This year’s elections were full of surprises. A woman (Hillary Clinton) and an African-American (Barack Obama) were the strongest candidates vying for the Democratic ticket. After Sen. Obama won, Sen. John McCain surprised everyone with his choice of a woman, Gov. Sarah Palin, to become his vice presidential running mate.
I began receiving deluges of e-mails from both sides of the political camp. After several months, I became genuinely surprised by some of the contents. There was an air of fear, extremist thought and even hatred in some of them.
As I watched the media, often flipping between the major networks and cable news channels, I was amazed at the bias from every side. It was clear that if one wanted to know the truth, the best bet was to ask lots of questions and pray.
Group think seemed to be the way of the day. According to an online encyclopedia, “Groupthink occurs when groups are highly cohesive and when they are under considerable pressure to make a quality decision … Groups experiencing groupthink do not consider all alternatives and they desire unanimity at the expense of quality decisions.”
Some other signs of groupthink are rationalizing poor decisions; believing in your own group’s morality; sharing stereotypes about people outside the group as immoral, evil, or plain stupid; and using mind-guards to protect insiders from negative information about the group. We can all fall prey if we don’t continue to engage our minds and keep our awareness sharp by challenging even our own thinking and viewpoints.
The last surprise is the most obvious. It is the election of an African-American — a bi-racial man, to be exact — to the White House. A friend of mine told me that her son awoke on November 5th and asked, “Did that really happen?” She assured him it had. Many blacks weren’t convinced it could be done in our lifetimes. They said, America’s not ready. The truth of the matter is that racial progress has advanced past the vision of what most of us thought possible. As Americans, we surprised ourselves.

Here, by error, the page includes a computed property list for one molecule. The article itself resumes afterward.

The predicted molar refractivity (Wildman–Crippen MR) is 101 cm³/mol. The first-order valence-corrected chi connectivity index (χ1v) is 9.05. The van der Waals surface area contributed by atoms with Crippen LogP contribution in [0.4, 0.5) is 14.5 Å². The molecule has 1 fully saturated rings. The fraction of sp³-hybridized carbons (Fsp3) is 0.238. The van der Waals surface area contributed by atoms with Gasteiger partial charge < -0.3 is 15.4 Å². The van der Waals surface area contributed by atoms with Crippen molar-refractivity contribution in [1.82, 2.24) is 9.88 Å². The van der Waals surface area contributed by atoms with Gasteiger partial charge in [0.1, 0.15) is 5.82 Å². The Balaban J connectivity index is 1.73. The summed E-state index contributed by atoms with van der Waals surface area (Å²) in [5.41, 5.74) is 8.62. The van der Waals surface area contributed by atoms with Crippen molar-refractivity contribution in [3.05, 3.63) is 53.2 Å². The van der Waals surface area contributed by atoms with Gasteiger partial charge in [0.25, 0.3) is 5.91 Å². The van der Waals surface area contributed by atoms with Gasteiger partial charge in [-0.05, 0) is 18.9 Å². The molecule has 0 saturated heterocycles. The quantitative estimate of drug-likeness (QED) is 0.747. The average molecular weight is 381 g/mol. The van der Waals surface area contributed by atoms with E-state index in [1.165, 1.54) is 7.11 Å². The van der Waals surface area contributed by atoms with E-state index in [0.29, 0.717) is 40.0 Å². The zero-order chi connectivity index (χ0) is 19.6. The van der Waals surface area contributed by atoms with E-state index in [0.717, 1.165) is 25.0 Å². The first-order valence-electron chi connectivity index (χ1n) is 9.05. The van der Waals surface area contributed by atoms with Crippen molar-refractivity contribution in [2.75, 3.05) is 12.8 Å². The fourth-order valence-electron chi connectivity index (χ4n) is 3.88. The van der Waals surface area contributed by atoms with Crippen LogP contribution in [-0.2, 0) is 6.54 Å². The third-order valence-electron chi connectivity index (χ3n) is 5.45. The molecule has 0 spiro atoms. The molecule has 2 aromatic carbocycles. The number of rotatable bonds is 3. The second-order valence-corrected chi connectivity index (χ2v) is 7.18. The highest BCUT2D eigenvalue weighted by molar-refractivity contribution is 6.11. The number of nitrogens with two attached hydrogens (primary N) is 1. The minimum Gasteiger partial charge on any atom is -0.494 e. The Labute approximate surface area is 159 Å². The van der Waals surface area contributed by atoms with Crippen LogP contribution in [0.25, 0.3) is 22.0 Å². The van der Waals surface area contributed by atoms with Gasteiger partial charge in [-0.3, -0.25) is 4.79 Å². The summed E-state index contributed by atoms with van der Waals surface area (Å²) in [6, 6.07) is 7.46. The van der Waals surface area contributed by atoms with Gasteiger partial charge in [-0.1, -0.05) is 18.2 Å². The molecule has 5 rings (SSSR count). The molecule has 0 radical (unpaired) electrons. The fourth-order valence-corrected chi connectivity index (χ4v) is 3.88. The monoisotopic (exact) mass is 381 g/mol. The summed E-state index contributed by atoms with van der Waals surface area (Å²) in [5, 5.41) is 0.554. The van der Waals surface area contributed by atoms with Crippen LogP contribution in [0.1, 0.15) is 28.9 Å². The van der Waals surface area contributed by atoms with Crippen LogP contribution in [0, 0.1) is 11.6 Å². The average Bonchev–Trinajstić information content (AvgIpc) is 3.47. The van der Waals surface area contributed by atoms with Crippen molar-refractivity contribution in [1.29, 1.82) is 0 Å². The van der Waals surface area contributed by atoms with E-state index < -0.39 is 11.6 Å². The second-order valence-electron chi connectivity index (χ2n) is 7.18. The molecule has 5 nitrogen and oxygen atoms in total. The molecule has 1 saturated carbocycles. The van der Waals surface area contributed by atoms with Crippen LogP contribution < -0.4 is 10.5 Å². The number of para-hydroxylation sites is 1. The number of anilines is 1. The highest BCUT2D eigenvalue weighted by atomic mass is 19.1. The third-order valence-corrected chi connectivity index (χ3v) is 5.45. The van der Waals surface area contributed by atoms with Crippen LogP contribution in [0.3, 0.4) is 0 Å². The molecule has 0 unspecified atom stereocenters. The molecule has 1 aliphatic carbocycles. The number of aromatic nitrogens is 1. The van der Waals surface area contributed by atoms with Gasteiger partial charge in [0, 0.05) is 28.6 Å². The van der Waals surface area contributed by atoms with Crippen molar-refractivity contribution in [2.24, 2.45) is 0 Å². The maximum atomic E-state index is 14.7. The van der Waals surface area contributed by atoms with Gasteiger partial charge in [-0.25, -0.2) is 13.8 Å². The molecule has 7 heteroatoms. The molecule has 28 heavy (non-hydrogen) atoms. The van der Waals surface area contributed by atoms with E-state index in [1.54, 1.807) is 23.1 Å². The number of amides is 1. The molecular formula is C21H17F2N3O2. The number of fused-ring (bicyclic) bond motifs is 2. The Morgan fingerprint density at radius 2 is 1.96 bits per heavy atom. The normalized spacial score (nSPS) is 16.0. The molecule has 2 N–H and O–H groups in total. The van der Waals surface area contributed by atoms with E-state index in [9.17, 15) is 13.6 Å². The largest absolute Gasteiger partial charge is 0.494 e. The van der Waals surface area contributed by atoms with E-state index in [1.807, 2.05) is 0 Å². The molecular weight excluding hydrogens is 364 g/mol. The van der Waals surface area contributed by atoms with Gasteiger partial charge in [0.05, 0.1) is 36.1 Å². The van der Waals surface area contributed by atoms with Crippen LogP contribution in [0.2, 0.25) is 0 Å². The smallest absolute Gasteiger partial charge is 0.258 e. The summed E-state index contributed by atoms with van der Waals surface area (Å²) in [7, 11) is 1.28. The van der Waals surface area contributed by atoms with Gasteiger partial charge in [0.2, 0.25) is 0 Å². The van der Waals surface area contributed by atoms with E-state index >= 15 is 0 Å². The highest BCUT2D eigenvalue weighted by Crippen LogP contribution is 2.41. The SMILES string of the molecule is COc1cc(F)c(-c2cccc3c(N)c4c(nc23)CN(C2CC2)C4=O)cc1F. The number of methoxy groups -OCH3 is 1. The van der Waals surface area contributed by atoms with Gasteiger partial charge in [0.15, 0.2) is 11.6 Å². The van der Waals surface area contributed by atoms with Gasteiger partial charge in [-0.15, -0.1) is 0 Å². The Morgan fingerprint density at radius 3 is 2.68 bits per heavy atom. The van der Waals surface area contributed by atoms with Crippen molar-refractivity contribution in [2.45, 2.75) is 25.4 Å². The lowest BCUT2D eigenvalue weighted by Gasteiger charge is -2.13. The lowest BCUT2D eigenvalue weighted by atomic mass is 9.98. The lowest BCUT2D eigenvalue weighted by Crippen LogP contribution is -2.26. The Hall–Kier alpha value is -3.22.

Though there is still great diversity of social and political viewpoints, in more ways than ever, we have moved closer to the ideals we as a people originally espoused. For all the economic possibility, political and religious freedoms, and spiritual insights our forefathers had in mind when they created this great nation, we still had our issues. There was a time when we as a nation fought against each other — a portion despising the encroachment of the union and eager for separation. We killed whole nations of indigenous people without legal repercussion. We enslaved one another, forbid rights to particular racial and gender groups.
Admitting our faults does not make us unpatriotic, it makes us truthful. The rest of the truth is that America has changed in many ways, held steady in others and has much to be proud of. I am proud of our president, even though I don’t share all of his political views.
I am proud of our political parties, even though I am an independent, planted firmly on neither side of the political camp. It keeps me thinking. I am proud of what African-Americans have accomplished, while humbly appreciating the fact that without the passionate support of whites, Hispanics, Asians, and countless others, the strides toward greater racial unity could not have happened.
I am proud of American women who rose to the occasion during this race, changing it forever. I am proud of the men: strong, intelligent, and worthy of respect. Let’s keep surprising ourselves in positive and productive ways.
Tabi Upton, MA-LPC, is a therapist at New Beginnings Counseling Center. Email her at firstname.lastname@example.org.